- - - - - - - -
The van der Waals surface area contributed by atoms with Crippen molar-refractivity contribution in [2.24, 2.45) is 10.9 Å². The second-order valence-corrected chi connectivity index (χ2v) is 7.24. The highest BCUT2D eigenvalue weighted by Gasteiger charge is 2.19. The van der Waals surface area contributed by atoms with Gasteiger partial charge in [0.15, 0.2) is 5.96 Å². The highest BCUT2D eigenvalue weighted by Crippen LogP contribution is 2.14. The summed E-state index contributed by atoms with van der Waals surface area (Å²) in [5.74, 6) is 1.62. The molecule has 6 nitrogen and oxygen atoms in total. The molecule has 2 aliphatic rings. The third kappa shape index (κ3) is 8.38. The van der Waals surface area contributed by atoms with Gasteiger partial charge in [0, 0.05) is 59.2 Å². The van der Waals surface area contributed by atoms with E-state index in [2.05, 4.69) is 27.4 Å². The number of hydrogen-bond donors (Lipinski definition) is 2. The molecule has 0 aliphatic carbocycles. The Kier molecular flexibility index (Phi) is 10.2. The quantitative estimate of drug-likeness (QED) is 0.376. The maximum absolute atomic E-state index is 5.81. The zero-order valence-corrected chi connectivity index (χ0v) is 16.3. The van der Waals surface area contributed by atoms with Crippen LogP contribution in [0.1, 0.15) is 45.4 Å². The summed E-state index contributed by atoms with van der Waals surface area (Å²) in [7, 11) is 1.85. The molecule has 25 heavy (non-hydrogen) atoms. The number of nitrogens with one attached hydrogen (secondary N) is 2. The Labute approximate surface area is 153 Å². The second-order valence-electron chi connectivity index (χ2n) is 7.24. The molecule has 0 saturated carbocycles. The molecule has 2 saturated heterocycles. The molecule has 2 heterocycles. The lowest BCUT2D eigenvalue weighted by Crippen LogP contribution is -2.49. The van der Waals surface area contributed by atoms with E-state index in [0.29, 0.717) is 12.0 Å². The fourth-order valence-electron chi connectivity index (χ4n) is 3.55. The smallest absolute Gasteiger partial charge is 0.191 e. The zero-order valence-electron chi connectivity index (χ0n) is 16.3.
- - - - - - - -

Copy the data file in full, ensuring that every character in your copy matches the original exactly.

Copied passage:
The van der Waals surface area contributed by atoms with Crippen molar-refractivity contribution in [2.24, 2.45) is 10.9 Å². The second-order valence-corrected chi connectivity index (χ2v) is 7.24. The highest BCUT2D eigenvalue weighted by Gasteiger charge is 2.19. The van der Waals surface area contributed by atoms with Gasteiger partial charge in [0.15, 0.2) is 5.96 Å². The highest BCUT2D eigenvalue weighted by Crippen LogP contribution is 2.14. The summed E-state index contributed by atoms with van der Waals surface area (Å²) in [5.74, 6) is 1.62. The molecule has 6 nitrogen and oxygen atoms in total. The molecule has 2 aliphatic rings. The third kappa shape index (κ3) is 8.38. The van der Waals surface area contributed by atoms with Gasteiger partial charge in [0, 0.05) is 59.2 Å². The van der Waals surface area contributed by atoms with E-state index in [2.05, 4.69) is 27.4 Å². The number of hydrogen-bond donors (Lipinski definition) is 2. The molecule has 0 aliphatic carbocycles. The Kier molecular flexibility index (Phi) is 10.2. The quantitative estimate of drug-likeness (QED) is 0.376. The maximum absolute atomic E-state index is 5.81. The zero-order valence-corrected chi connectivity index (χ0v) is 16.3. The van der Waals surface area contributed by atoms with Crippen LogP contribution in [0.1, 0.15) is 45.4 Å². The summed E-state index contributed by atoms with van der Waals surface area (Å²) in [7, 11) is 1.85. The molecule has 25 heavy (non-hydrogen) atoms. The number of nitrogens with one attached hydrogen (secondary N) is 2. The Labute approximate surface area is 153 Å². The second-order valence-electron chi connectivity index (χ2n) is 7.24. The molecule has 0 saturated carbocycles. The molecule has 2 saturated heterocycles. The molecule has 2 heterocycles. The lowest BCUT2D eigenvalue weighted by Crippen LogP contribution is -2.49. The van der Waals surface area contributed by atoms with E-state index in [0.29, 0.717) is 12.0 Å². The fourth-order valence-electron chi connectivity index (χ4n) is 3.55. The smallest absolute Gasteiger partial charge is 0.191 e. The zero-order valence-electron chi connectivity index (χ0n) is 16.3.